It wouldn’t be Father’s Day without the kids

by Brian Clarey

I’m writing this on Father’s Day, with late-afternoon sun cutting through the window lace and, on the television set behind me, SpongeBob bemoaning the destruction of his pineapple under the sea.

I once had to write in silence – the delicacy of my personal genius required… demanded… no less. Or so I thought.

Now that absorbent and yellow and porous fellow gives way to baths. And pizza. And popsicles. And more baths. The house is abuzz, and I’ll peck out my little piece in fits and spurts as befits a man for whom delicate genius is a luxury that a house full of children simply does not afford.

We’ve been fishing with nightcrawlers off the pier at Lake Brandt, and it was interesting to see the kids’ reaction to the squiggly-squirmies. My first-born son will only touch them with a towel over his fingers and under no circumstances will he deign to pierce one with a fishhook. His younger brother lacks the motor skills to properly wend the worms around the barb – to my mind, anyway – but he’s fascinated by the filthy little creatures nonetheless, and he prefers propping his pole on the dock and watching the bait knot up around the hook to casting it out on the water.

Babygirl, who sometimes cries when she even thinks she sees a spider, goes wrist-deep into the bait bucket and traps worms between her chubby, mud-caked fingers, dangles them in the air for my inspection and then, I don’t know, kind of plays with them there on the dock.

“They don’t have any sleeves!” she says.

We don’t make a huge deal out of Father’s Day in my house. I sleep in a bit; my wife makes coffee and I get to watch whatever I want on television. Sometimes we do brunch. Sometimes we go to a movie. Sometimes we go fishing, like we did today.

We’ve never caught a fish in two years of trying, which is just as well. We wouldn’t know what to do with one if we did. But it’s nice to sip Gatorade and watch the water and fling casts out as far as we can. Fishing, like writing, is an entirely different matter when there are young children involved.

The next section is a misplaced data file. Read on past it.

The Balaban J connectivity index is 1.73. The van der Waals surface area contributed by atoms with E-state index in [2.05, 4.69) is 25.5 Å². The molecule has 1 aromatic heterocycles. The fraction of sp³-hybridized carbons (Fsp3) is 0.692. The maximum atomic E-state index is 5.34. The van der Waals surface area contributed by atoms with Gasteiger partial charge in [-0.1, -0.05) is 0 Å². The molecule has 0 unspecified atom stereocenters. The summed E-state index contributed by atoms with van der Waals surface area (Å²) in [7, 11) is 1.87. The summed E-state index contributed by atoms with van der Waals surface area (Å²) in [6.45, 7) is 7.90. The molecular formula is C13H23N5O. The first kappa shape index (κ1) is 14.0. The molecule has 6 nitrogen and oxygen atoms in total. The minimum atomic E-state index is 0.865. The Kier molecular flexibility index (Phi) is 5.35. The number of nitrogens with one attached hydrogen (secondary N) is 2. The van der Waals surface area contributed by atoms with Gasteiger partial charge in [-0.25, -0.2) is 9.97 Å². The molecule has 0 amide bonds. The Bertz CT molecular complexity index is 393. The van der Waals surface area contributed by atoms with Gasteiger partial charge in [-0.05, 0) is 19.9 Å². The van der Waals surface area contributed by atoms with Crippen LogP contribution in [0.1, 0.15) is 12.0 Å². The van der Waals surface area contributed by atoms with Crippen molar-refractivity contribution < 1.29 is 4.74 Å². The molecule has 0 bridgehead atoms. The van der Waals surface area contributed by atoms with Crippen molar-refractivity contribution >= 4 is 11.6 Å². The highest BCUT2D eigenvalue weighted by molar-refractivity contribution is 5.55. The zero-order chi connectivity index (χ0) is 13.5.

In fact, they touch just about everything in my life. Because of my children I have different attitudes than I once did about work, family, teeth brushing, patience, silence, television violence and the importance of doing homework.

I also mean that literally: They touch everything. They’ve loosened the screws on my lawnmower, gotten nosebleeds on my pillow and, recently, made my very last pair of disposable contact lenses disappear.

I’ll tell you this: They’re lucky they’re so damn cute, and that they give me so much free fodder for my weekly column, or I swear I would have sold them off for gas money after that one.

I exaggerate. A bit.

But truly, I do owe my lackadaisical Sunday to their existence. A man cannot be a father without children. And I owe them more than that. The best things in my life have happened since they came along, ironic because upon news of my impending fatherhood all those years ago the first though that crossed my mind was, “It’s over.” This was followed by a prolonged panic attack that has yet to fully abate.

My kids have changed my concept of relaxation, as well.

Take today. What’s more relaxing than a little pier fishing on a hot Sunday afternoon, you ask? We’ve got three kids, none of them strong swimmers, out there on water’s edge. There are openings in the deck slats to crawl through, nightcrawlers to eat and there are hooks flying everywhere.

It’s about as relaxing as crystal meth.

And yet… and yet.

The qualities fatherhood has given me far outerweigh all of which it’s stripped me. No matter how many things in my house they destroy, no matter how many impositions they make on my time, my money, my marriage, my career, my sanity… I’m still getting a sweetheart deal, emphasis on the “sweetheart.”

It’s quiet in my house now, except for an occasional stray cough from babygirl’s bedroom in back. She’s balled up under a pink blanket with princesses on it – despite my feelings on the matter I fear I will never expunge the princesses from my house – and her mother’s rubbing her feet. The Brothers Clarey kneel on their bedroom carpet, a wall made of Legos between them and a deployment of the Yu-Gi-Oh cards. One last battle will rage before lights-out.

When I know they’re asleep, and not a minute before, I’ll sink a little deeper into the couch and try to keep my eyes open long enough to relax for an hour.

To comment on this story, e-mail Brian Clarey at